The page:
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FOR IMMEDIATE RELEASE
January 09, 2006
McKenna crime legislation protects children and fights meth


OLYMPIA– As the state’s top law enforcement officer, Attorney General Rob McKenna is introducing a series of bills this session to fight meth and protect children and communities against sex offenders.

McKenna worked with legislators from both parties on a package of sex offender bills recommended by the expert attorneys in the Attorney General’s Office Sexually Violent Predator unit.

“I asked the attorneys in our sexually violent predator unit to use their expertise to develop a package of bills that would have the most impact on making our communities safer, particularly on protecting children from sex predators,” McKenna said. “We’re proposing a package of bills that will make it easier to keep sexually violent predators–especially those who prey on children–in prison longer periods.”

The seven bills in McKenna’s sex offender package would:

  • Increase penalties for sexually motivated crimes, possession of child pornography, and second degree assault of a child with sexual motivation.
  • Strengthen the sex offender registration statute.
  • Continue to restrict sex offenders from living within 880 feet of a public or private school statewide.
  • Extend the statute of limitations in DNA cases.
  • Require sex offenders to admit guilt before becoming eligible for special sentencing alternatives.

The attorney general has also requested a bill (SB 6239) to put into law the recommendations of his “Operation: Allied Against Meth” task force. The task force consisted of roughly 30 elected officials and representatives from law enforcement, social services and industry who met together this fall to combine their expertise and create a united set of recommendations on how to fight meth and clean-up meth labs in Washington state.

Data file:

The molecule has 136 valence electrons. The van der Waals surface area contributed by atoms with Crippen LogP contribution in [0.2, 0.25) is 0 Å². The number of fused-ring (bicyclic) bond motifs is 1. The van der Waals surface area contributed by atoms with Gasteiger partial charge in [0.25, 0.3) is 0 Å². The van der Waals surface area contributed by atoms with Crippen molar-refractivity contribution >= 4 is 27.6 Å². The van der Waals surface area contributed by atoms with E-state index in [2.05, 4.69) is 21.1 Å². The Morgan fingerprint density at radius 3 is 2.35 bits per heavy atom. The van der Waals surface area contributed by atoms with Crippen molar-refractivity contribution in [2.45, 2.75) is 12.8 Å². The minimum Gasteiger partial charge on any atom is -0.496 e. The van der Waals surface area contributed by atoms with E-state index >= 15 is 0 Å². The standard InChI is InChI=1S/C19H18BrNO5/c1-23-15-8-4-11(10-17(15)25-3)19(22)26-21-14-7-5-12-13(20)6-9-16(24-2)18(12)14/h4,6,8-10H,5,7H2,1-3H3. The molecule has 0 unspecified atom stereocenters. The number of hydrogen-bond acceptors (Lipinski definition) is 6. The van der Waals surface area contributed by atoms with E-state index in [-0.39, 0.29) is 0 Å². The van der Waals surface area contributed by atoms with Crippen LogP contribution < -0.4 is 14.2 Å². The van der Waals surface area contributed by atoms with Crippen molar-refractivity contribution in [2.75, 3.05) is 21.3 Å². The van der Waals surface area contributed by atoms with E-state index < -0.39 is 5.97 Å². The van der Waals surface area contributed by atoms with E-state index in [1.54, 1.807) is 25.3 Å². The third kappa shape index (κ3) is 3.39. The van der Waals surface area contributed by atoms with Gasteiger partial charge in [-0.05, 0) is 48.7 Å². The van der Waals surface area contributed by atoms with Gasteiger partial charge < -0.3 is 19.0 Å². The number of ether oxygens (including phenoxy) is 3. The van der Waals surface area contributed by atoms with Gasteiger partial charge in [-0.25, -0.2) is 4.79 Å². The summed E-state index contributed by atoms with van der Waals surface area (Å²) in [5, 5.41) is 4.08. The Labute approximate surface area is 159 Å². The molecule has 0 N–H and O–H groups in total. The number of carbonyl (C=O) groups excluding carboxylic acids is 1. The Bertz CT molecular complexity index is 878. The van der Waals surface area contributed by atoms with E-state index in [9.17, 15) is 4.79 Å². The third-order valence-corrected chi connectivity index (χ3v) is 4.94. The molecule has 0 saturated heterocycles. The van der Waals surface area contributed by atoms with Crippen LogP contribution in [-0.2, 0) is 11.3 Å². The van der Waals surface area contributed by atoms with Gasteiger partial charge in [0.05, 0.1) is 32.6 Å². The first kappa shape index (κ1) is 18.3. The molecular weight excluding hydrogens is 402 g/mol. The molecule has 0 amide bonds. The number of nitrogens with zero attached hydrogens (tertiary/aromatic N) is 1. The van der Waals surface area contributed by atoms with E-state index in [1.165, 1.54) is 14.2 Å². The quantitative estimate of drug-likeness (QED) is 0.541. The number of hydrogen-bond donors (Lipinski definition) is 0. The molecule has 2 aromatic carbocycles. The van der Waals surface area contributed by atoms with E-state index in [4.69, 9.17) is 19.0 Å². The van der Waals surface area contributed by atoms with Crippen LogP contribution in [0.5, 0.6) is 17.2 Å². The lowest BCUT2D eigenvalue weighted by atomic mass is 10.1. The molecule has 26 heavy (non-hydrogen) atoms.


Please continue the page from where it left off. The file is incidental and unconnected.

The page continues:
“We’ve developed an omnibus methamphetamine bill that would facilitate the clean-up of contaminated meth sites, provide effective drug treatment for addicts who are willing to change their ways and provide stiffer criminal penalties for those who are sentenced to prison,” McKenna said.

McKenna has also worked with legislative leaders from both parties to introduce a reporter shield bill (HB 2452/SB 6216) to protect confidential sources from being revealed and to protect the rights of the media to report on sensitive stories.

“Protecting the public’s access to information is definitely not a partisan issue,” McKenna said. “I look forward to working with this team to protect reporters’ rights to pursue tough stories without the fear of lengthy lawsuits or possible jail time for protecting their confidential sources.”


The legislation has already garnered the support of Allied Daily Newspapers, the Washington State Association of Broadcasters and the American Federation of Television and Radio Artists Seattle Local (AFTRA/AFL-CIO).

Finally, in his role as attorney for the state of Washington, McKenna worked with chairman of the Senate Judiciary Committee, Sen. Adam Kline, D-Seattle, and ranking Republican on the committee, Sen. Stephen Johnson, R-Kent, to introduce a bill establishing new standards for government liability in Washington.

The bill (SB 6215) stemmed from a law review article authored by McKenna and a senior member of the Attorney General’s Torts Division which compared Washington’s exposure to lawsuits to that of other states.

“Washington law exposes our taxpayers to more liability than any other state,” McKenna said. “This bill simply asks the Legislature to bring our liability into line with other states so those dollars can be redirected to critical programs and services in state government.”

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For more information, contact: Janelle Guthrie, Media Relations Director, at 360-586-0725

Legislative One-Pagers:

Child Protection Legislation
Operation Allied Against Meth Legislation
Reporter Shield Legislation
Liability Standards Legislation

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